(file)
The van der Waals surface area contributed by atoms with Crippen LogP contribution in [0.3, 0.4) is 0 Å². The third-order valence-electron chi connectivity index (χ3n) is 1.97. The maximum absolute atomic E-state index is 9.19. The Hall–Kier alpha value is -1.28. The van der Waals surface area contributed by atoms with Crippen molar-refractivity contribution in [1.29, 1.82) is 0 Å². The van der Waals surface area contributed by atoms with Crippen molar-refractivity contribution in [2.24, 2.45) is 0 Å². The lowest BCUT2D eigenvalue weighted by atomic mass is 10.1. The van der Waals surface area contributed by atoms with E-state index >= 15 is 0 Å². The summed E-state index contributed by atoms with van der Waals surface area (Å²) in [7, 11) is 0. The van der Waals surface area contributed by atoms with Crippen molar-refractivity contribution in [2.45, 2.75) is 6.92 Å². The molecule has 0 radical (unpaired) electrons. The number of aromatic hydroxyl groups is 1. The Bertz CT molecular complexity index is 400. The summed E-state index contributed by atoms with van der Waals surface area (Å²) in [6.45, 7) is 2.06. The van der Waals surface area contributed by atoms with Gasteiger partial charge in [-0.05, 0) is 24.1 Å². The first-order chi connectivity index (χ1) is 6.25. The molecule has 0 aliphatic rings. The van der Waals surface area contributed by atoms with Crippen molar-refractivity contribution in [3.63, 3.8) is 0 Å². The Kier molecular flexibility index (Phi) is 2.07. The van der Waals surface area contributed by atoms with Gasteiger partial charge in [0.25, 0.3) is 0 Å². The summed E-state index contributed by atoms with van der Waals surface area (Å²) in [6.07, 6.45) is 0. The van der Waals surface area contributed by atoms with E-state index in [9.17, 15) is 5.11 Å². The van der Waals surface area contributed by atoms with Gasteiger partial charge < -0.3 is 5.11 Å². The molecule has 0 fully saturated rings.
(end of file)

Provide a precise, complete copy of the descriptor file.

The van der Waals surface area contributed by atoms with Crippen LogP contribution in [0.3, 0.4) is 0 Å². The third-order valence-electron chi connectivity index (χ3n) is 1.97. The maximum absolute atomic E-state index is 9.19. The Hall–Kier alpha value is -1.28. The van der Waals surface area contributed by atoms with Crippen molar-refractivity contribution in [1.29, 1.82) is 0 Å². The van der Waals surface area contributed by atoms with Crippen molar-refractivity contribution in [2.24, 2.45) is 0 Å². The lowest BCUT2D eigenvalue weighted by atomic mass is 10.1. The van der Waals surface area contributed by atoms with E-state index >= 15 is 0 Å². The summed E-state index contributed by atoms with van der Waals surface area (Å²) in [7, 11) is 0. The van der Waals surface area contributed by atoms with Crippen molar-refractivity contribution in [2.45, 2.75) is 6.92 Å². The molecule has 0 radical (unpaired) electrons. The number of aromatic hydroxyl groups is 1. The Bertz CT molecular complexity index is 400. The summed E-state index contributed by atoms with van der Waals surface area (Å²) in [6.45, 7) is 2.06. The van der Waals surface area contributed by atoms with Gasteiger partial charge in [-0.05, 0) is 24.1 Å². The first-order chi connectivity index (χ1) is 6.25. The molecule has 0 aliphatic rings. The van der Waals surface area contributed by atoms with Crippen molar-refractivity contribution in [3.63, 3.8) is 0 Å². The Kier molecular flexibility index (Phi) is 2.07. The van der Waals surface area contributed by atoms with Gasteiger partial charge in [0.25, 0.3) is 0 Å². The summed E-state index contributed by atoms with van der Waals surface area (Å²) in [6.07, 6.45) is 0. The van der Waals surface area contributed by atoms with E-state index in [9.17, 15) is 5.11 Å². The van der Waals surface area contributed by atoms with Gasteiger partial charge < -0.3 is 5.11 Å². The molecule has 0 fully saturated rings.